I'm often surprised at how folks say they're collaborative in nature, but rarely bear that out in their actions. Collaborations are the ideal - we all know that more brains are better than one - but they're not as easy as just having enthusiasm for working together.
Collaboration is a bit science, and a bit art. And the right ingredients can help make a collective project really sing, and provide a great experience as well as great results. Here's my take from my experience with successful collaborations. I'd love for you to add yours in the comments.
1. Purpose & Direction
Many collaborations fail before they start because the people involved aren't sure what they're trying to accomplish. Like many projects and processes, collaborative ones need a purpose, and a clear direction. Everyone needs to be working from the same set of sheet music, understand roles and expectations, and understand what a successful project looks like.
Collaboration has to be voluntary, too, like it or not. You can't force it on someone who doesn't want to participate. If you do, that will end up being your focus, trying to manage their participation, and it will end up detracting from the project itself.
This is sort of a universal constant for executing anything well involving more than one person - from relationships to product launches. But specifically, collaboration projects require regular updates among the participants as well as through to any of their team members that might be impacted by the project. Participants need to communicate as a group as well as between individuals, and understand what the most appropriate, efficient, and expected communication mechanisms and tools are.
The style of communication should come into play, too. Not only does communication need to be consistent, but it needs to be open and honest while respectful. Jargon and company-speak don't do much to move a project forward, and questioning, criticism, and encouragement can really go a long way to making a project better.
3. Team Dynamics
This is defined a number of ways, but mostly it has to do with two things: complimentary skills, and personality compromises.
It's a beautiful thing when you're collaborating with someone who can practically complete your sentences. But the tricky parts come when that doesn't happen, and when you have to smooth the wrinkles between differing viewpoints, work styles, or attitudes.
As a group, you need to agree to foster an environment of tolerance for different ideas and opinions, but not for personal slights or drama-infused conflicts. Critiques should be kept to the ideas, and not the people behind them. Personal conflicts need to be resolved outside the group, or both members need to go if they can't work it out.
Surrounded by differences, people fear that their ideas aren't good enough or that someone else must have thought of it first (we call that impostor syndrome). Giving people a voice among the group, and establish a project framework that does its best to intersect how the entire group works best, from communication to how to share ideas to how to broach a disagreement.
At the very start of the project, everyone needs to talk about and agree on where those differences and commonalities are. Don't underestimate this.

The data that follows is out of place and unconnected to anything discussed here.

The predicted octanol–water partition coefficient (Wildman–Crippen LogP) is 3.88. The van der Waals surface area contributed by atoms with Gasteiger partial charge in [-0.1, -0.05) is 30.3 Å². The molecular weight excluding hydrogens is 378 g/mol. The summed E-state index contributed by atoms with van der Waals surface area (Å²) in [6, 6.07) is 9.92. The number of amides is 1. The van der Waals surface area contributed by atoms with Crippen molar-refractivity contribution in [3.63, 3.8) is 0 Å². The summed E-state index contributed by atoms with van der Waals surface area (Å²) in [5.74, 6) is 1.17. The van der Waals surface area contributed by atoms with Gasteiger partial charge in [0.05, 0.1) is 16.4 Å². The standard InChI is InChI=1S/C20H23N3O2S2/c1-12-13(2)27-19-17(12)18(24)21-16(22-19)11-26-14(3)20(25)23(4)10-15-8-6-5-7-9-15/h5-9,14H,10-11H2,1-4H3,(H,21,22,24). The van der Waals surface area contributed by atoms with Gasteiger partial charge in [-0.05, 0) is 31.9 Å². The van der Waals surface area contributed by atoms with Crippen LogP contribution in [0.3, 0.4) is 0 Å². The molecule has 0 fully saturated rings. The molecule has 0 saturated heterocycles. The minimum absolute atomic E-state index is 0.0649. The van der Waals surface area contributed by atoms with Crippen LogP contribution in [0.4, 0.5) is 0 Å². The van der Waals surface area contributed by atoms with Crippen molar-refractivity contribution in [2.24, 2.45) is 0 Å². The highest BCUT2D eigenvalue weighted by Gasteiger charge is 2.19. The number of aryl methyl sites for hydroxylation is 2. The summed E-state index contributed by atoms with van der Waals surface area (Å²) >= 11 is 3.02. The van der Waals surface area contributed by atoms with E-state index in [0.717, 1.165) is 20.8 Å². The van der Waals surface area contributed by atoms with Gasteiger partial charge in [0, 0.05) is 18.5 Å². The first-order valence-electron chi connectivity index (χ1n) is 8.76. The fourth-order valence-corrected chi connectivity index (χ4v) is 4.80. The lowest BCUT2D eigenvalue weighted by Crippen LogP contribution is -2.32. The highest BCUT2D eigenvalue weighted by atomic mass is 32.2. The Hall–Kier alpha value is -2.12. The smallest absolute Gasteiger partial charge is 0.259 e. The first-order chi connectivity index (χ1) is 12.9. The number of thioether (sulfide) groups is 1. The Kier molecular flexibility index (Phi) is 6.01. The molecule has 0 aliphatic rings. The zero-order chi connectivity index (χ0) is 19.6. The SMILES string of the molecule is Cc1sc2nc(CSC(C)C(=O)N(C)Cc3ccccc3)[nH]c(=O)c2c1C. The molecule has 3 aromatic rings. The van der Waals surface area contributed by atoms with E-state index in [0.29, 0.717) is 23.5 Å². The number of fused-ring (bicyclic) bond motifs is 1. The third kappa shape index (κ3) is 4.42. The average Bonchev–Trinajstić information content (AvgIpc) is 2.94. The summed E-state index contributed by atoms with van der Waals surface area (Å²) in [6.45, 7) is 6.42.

Related to the above, and contrary to the often-cited warm fuzzy idea of collaboration, these kinds of projects need leadership and management. Sometimes, leaders emerge naturally from the groups, but don't mistake assertiveness or perceived rockstardom for effective leadership. The loudest voice in the room isn't necessarily the best leader.
Project managers need to be capable of listening attentively (which requires not talking), acting as a bit of a mediator and bridge to foster communication, and help constantly ask "okay, where do we go next and who's doing what" to keep the project on track. Simply put, they're the glue that holds the group - and the project - together, and they know how to make the best of everyone's talents, skills, and capacity to get everything done.
5. Validation and Investment
When I asked about it on Twitter yesterday, so many people said that collaborations fail - or perhaps don't even start - because people are afraid to relinquish control or share the credit. The solution to that, at least in part, is to ask at the start what would make each member of the team feel they've gotten something valuable out of the project when it's over, and try as a group to deliver that.
Encouragement and acknowledgment of people's contributions to the project go a long way to diminish fear that if you don't own something completely, you aren't getting anything out of it. And truth? Attention hogs and those who need sole credit in order to justify doing what they do? They're not the people you want on your project, and you're not going to change them. Avoid putting them there in the first place. You know who they are.
I'm not a fan of over processing things, but I'm a fan of frameworks, of the scaffolding around the project that helps clarify paths, tasks, and roles, and makes room for the more human-brain-generated stuff to happen around it.
Processes need to be flexible and adaptable, but clear enough for people to understand the guidelines within which they should operate. That includes any rules or regulations, policies, etc that need to be adhered to, should those things be in play. And if everyone understands the ground rules from the get go, the ideas can flow more smoothly and freely, and everyone will understand their part in turning them from conceptual to concrete.
So that's my brain dump of the things that make for successful collaboration in my book. But we don't always do it well, so it must not be a universal - or simple - formula. What stops you from collaborating? What's missing in your process that could make it easier to do? And what have you done that's worked well in the past? Looking forward to hearing from you.